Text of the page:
Talking to Family About Adoption

It is important to talk to your family about adoption because they can become your support system. In order to get their help and support during this exciting and difficult time, they need to fully understand your situation and the steps you want to take. Even though you’re confiding in your family and close friends, it is important to know that this is ultimately your and your partner’s decision. You’ll need to make the decision that you feel is best for both you.

Talking to family about adoptionWhen a couple chooses to adopt, the decision of when and how to break the news is complicated, given that adoption can be a long process filled with uncertainty. Many people seem to have an opinion or some preconceived notions about what it means to adopt and are not afraid to voice those feeling upon hearing a couple’s news. The following are a few things to keep in mind when telling the family and friends about your adoption and some reactions you might receive.

Decide who you want to tell and when to tell them. Once you’ve begun the adoption process, it can last for months or even years. Having the support of family and friends during this exciting and anxiety provoking time can be a comfort. Some prospective adoptive parents choose to tell their closest friends and relatives about their decision early on. Others prefer to wait until the later stages of the process when they are more certain of the outcome. There are ultimately no right or wrong answers about whether or when to tell people. The choice is a personal one that will depend on your circumstances, the details of the adoption, and your relationships with those around you. Phone calls, e-mails, and written letters are great ways of announcing your decision to adopt.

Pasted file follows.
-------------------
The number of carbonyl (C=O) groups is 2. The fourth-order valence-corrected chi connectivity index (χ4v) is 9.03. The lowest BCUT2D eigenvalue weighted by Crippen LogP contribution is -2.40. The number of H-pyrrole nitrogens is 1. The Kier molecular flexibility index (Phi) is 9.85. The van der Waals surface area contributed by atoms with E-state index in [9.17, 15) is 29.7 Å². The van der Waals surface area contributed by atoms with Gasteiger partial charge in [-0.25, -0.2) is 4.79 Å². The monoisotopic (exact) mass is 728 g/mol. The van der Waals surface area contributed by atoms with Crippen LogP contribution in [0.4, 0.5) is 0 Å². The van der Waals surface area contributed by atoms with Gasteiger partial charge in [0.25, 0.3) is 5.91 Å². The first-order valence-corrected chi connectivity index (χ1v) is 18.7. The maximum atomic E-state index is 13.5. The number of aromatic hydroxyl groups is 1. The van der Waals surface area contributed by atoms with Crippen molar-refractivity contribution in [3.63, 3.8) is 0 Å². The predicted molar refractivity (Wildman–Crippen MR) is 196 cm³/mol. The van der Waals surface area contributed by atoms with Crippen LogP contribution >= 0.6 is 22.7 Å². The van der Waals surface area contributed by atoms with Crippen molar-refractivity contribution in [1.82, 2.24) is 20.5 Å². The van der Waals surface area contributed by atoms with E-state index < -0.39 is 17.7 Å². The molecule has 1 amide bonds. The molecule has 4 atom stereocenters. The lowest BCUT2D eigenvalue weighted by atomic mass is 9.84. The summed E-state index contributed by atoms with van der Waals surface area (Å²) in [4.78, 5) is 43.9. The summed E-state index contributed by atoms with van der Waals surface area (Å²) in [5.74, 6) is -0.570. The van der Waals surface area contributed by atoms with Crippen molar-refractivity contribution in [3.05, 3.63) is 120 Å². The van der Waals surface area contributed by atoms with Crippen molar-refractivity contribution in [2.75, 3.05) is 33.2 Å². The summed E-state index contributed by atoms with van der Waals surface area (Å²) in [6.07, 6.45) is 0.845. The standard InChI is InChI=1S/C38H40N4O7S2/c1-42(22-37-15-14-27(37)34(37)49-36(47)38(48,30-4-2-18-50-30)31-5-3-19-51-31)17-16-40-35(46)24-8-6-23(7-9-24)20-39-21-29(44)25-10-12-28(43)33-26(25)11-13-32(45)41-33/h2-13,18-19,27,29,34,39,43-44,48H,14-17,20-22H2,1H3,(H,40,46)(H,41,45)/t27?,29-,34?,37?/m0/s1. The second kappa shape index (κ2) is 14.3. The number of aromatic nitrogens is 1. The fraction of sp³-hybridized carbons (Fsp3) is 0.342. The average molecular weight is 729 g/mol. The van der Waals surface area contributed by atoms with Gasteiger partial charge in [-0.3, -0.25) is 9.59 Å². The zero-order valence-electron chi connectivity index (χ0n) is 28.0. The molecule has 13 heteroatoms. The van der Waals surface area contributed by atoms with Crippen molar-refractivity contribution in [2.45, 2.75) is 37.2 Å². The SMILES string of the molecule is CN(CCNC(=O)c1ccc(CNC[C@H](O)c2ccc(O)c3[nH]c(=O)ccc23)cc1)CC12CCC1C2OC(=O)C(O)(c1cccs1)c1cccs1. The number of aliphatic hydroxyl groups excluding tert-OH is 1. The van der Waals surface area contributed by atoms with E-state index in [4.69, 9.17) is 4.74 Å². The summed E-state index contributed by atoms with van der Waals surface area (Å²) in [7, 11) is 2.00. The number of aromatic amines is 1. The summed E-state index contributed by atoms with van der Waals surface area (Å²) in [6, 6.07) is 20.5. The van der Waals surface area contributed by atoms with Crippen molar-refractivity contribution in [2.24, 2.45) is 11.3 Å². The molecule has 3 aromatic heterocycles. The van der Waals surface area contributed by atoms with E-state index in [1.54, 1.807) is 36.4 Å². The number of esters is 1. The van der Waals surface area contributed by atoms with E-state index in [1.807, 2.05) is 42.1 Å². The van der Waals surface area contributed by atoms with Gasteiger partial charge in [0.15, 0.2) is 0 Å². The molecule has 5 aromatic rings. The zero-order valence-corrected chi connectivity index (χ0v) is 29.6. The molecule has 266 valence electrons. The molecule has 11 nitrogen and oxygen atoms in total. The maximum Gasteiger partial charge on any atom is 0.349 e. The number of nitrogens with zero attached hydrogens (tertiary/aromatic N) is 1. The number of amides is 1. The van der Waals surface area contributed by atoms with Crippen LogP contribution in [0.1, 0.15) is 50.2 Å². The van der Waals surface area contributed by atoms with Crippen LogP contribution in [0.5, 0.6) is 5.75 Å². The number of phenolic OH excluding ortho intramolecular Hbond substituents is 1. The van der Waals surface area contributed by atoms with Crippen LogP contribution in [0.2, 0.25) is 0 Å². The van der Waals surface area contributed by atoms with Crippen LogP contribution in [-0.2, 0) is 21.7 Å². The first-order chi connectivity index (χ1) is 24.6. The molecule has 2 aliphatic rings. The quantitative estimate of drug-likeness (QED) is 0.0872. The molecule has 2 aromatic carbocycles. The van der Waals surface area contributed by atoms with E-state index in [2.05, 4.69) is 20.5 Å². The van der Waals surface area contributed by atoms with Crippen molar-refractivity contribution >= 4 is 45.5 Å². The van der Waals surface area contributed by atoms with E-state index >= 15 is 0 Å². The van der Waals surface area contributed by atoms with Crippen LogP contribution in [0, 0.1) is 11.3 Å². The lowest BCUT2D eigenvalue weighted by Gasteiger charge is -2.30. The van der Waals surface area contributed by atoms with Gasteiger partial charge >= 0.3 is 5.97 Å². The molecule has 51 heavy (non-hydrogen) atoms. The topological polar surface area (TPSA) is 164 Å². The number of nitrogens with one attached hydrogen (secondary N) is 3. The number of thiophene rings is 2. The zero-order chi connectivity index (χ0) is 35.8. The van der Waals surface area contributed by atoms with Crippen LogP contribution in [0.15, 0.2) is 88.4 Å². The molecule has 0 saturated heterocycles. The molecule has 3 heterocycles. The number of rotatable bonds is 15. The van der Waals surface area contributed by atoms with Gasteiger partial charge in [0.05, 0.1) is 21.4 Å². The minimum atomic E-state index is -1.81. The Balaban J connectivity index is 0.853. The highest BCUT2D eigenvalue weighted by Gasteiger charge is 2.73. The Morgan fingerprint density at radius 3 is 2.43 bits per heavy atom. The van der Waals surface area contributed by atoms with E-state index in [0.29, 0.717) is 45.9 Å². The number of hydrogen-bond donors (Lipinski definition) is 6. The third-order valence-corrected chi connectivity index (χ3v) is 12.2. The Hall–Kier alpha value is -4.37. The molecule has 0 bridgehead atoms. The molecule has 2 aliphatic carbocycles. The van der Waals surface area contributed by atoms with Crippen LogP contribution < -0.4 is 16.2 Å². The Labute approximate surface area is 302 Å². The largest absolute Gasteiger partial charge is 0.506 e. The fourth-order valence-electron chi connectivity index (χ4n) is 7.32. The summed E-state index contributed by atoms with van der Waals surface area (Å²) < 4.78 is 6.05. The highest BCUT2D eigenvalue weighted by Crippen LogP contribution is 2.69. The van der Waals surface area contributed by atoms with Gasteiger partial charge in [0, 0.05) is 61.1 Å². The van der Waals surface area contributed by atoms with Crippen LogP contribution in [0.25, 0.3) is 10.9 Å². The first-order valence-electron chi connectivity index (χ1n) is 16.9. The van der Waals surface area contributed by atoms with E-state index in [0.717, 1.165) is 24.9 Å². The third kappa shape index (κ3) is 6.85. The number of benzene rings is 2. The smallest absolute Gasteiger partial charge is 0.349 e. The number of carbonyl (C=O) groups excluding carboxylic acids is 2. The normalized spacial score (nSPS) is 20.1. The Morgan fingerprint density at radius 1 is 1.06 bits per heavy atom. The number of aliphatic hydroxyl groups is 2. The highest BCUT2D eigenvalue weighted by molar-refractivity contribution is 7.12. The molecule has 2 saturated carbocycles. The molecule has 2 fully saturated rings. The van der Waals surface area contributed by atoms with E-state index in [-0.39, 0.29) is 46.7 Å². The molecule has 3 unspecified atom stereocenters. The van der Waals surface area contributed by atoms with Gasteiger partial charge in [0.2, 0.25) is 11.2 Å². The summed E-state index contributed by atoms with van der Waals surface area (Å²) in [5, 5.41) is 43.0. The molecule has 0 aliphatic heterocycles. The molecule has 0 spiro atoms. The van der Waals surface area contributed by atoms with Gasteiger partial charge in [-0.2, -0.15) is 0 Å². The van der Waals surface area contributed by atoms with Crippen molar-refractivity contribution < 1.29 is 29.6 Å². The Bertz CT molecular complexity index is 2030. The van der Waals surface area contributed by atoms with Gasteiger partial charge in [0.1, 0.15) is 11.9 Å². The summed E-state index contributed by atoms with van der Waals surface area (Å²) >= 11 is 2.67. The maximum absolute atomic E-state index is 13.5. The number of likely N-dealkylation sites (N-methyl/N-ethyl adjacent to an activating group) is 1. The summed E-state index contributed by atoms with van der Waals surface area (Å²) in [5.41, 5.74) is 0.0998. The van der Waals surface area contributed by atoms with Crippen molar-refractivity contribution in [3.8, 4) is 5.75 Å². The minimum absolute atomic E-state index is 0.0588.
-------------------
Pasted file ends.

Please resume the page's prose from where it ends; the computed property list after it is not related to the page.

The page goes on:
If you are nervous about telling your family because you are unsure how they would react, write them a letter explaining your decision and why you chose to adopt or give them information about the agency. Explain the process and people involved. Teach your family about birthparents and help them see that adoption plans are made out of love. Make it clear that the decision is up to you. Let them know that it was not an easy decision to make and you would really appreciate them supporting you through this.

Once you do break the news, be prepared for a lot of questions. Since many people are still in the dark about the emotional and practical aspects of adoption, they may ask you things that seem rude, “Don’t you want ‘your own’ child?” or “How much are you paying for your baby?” Of course, you’ll also be grilled on “When is the baby coming?” and “Have you gotten the room ready?”

Try not to take these questions personally. Most people are simply curious about the adoption process, and this can be a good opportunity to educate them. Don’t feel like you have to answer questions that are too intrusive, personal or that compromise the privacy of the birthparents or your adoptive child.

Be prepared to set straight adoption myths. While some people may ask questions based on their lack of knowledge about adoption, others may think they have all the answers because of something they’ve read, saw on TV, or heard from a friend. This is a good opportunity to set the record straight about certain issues of adoption.

Give your family members a chance to vent and also to comprehend adoption. They may need to grieve that the family’s bloodline is not being continued or they may worry that an adoption might fail or turn out badly. Family members may also need to confront their own lack of knowledge and prejudices about adoption and it will be up to you to help them. Your IAC counselors are here to answer any questions you have regarding talking to your family about adoption and will support you along the way!

You can invite family to talk with a counselor at IAC, give them adoption material or recommend a few books they can read. Chances are your family and friends will want to fully embrace your decision and your child but they may need some time and information before they can fully do so.

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